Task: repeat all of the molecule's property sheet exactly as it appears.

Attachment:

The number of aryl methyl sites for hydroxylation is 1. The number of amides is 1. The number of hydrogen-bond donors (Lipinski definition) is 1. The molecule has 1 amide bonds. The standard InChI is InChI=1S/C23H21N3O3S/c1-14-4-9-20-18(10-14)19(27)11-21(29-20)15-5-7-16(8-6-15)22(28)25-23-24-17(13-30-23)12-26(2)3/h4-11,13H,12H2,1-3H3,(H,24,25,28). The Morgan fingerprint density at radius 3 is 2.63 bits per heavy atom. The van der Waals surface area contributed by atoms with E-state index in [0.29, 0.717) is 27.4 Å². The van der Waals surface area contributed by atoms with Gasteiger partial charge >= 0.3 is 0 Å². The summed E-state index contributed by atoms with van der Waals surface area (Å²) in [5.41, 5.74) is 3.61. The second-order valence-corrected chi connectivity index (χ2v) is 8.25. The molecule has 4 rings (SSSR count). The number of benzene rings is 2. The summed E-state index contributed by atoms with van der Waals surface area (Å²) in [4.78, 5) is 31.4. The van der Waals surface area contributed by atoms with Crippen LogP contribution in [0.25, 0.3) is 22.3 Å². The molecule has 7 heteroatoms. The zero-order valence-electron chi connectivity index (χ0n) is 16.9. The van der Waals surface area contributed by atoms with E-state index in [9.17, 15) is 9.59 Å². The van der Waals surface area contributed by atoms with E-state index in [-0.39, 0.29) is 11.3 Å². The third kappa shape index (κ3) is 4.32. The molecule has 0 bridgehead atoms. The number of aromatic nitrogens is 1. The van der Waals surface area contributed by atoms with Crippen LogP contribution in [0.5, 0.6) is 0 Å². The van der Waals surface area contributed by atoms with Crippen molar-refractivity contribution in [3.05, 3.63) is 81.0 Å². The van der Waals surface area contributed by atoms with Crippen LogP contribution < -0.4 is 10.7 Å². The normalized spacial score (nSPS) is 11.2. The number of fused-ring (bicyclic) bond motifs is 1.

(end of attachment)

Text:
The number of aryl methyl sites for hydroxylation is 1. The number of amides is 1. The number of hydrogen-bond donors (Lipinski definition) is 1. The molecule has 1 amide bonds. The standard InChI is InChI=1S/C23H21N3O3S/c1-14-4-9-20-18(10-14)19(27)11-21(29-20)15-5-7-16(8-6-15)22(28)25-23-24-17(13-30-23)12-26(2)3/h4-11,13H,12H2,1-3H3,(H,24,25,28). The Morgan fingerprint density at radius 3 is 2.63 bits per heavy atom. The van der Waals surface area contributed by atoms with E-state index in [0.29, 0.717) is 27.4 Å². The van der Waals surface area contributed by atoms with Gasteiger partial charge >= 0.3 is 0 Å². The summed E-state index contributed by atoms with van der Waals surface area (Å²) in [5.41, 5.74) is 3.61. The second-order valence-corrected chi connectivity index (χ2v) is 8.25. The molecule has 4 rings (SSSR count). The number of benzene rings is 2. The summed E-state index contributed by atoms with van der Waals surface area (Å²) in [4.78, 5) is 31.4. The van der Waals surface area contributed by atoms with Crippen LogP contribution in [0.25, 0.3) is 22.3 Å². The molecule has 7 heteroatoms. The zero-order valence-electron chi connectivity index (χ0n) is 16.9. The van der Waals surface area contributed by atoms with E-state index in [9.17, 15) is 9.59 Å². The van der Waals surface area contributed by atoms with E-state index in [-0.39, 0.29) is 11.3 Å². The third kappa shape index (κ3) is 4.32. The molecule has 0 bridgehead atoms. The number of aromatic nitrogens is 1. The van der Waals surface area contributed by atoms with Crippen LogP contribution in [0.5, 0.6) is 0 Å². The van der Waals surface area contributed by atoms with Crippen molar-refractivity contribution in [3.05, 3.63) is 81.0 Å². The van der Waals surface area contributed by atoms with Crippen LogP contribution < -0.4 is 10.7 Å². The normalized spacial score (nSPS) is 11.2. The number of fused-ring (bicyclic) bond motifs is 1.